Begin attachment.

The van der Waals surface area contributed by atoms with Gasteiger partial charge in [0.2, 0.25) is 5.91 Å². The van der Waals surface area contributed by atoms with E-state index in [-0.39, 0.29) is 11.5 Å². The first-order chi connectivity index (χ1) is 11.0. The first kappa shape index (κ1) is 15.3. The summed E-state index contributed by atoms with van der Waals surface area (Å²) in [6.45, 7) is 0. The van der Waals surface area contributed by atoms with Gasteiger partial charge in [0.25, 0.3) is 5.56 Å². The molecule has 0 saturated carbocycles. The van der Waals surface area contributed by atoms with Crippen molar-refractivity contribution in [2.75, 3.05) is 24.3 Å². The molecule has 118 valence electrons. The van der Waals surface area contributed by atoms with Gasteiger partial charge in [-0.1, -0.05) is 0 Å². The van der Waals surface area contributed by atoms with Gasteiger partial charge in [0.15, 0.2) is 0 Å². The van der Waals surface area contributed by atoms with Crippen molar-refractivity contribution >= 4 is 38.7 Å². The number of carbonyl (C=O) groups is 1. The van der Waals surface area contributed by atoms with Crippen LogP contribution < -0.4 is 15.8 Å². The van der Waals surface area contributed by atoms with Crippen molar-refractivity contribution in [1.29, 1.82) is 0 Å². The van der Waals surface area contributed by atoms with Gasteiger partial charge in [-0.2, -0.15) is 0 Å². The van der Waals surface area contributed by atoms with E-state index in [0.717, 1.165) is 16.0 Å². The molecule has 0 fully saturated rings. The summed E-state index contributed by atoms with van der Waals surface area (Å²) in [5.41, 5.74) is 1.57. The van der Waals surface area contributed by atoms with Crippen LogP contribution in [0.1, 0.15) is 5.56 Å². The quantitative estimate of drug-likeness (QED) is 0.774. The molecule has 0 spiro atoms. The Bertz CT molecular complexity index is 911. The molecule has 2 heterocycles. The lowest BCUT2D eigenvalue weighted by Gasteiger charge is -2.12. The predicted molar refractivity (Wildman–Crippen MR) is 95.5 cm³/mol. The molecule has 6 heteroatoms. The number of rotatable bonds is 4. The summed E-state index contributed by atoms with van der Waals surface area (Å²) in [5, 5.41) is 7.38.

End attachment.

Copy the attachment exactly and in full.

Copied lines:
The van der Waals surface area contributed by atoms with Gasteiger partial charge in [0.2, 0.25) is 5.91 Å². The van der Waals surface area contributed by atoms with E-state index in [-0.39, 0.29) is 11.5 Å². The first-order chi connectivity index (χ1) is 11.0. The first kappa shape index (κ1) is 15.3. The summed E-state index contributed by atoms with van der Waals surface area (Å²) in [6.45, 7) is 0. The van der Waals surface area contributed by atoms with Gasteiger partial charge in [0.25, 0.3) is 5.56 Å². The molecule has 0 saturated carbocycles. The van der Waals surface area contributed by atoms with Crippen molar-refractivity contribution in [2.75, 3.05) is 24.3 Å². The molecule has 118 valence electrons. The van der Waals surface area contributed by atoms with Gasteiger partial charge in [-0.1, -0.05) is 0 Å². The van der Waals surface area contributed by atoms with Gasteiger partial charge in [0.15, 0.2) is 0 Å². The van der Waals surface area contributed by atoms with Crippen molar-refractivity contribution >= 4 is 38.7 Å². The number of carbonyl (C=O) groups is 1. The van der Waals surface area contributed by atoms with Crippen LogP contribution < -0.4 is 15.8 Å². The van der Waals surface area contributed by atoms with Crippen molar-refractivity contribution in [1.29, 1.82) is 0 Å². The van der Waals surface area contributed by atoms with Gasteiger partial charge in [-0.2, -0.15) is 0 Å². The van der Waals surface area contributed by atoms with E-state index in [0.717, 1.165) is 16.0 Å². The molecule has 0 fully saturated rings. The summed E-state index contributed by atoms with van der Waals surface area (Å²) in [5.41, 5.74) is 1.57. The van der Waals surface area contributed by atoms with Crippen LogP contribution in [0.1, 0.15) is 5.56 Å². The quantitative estimate of drug-likeness (QED) is 0.774. The molecule has 0 spiro atoms. The Bertz CT molecular complexity index is 911. The molecule has 2 heterocycles. The lowest BCUT2D eigenvalue weighted by Gasteiger charge is -2.12. The predicted molar refractivity (Wildman–Crippen MR) is 95.5 cm³/mol. The molecule has 6 heteroatoms. The number of rotatable bonds is 4. The summed E-state index contributed by atoms with van der Waals surface area (Å²) in [5, 5.41) is 7.38.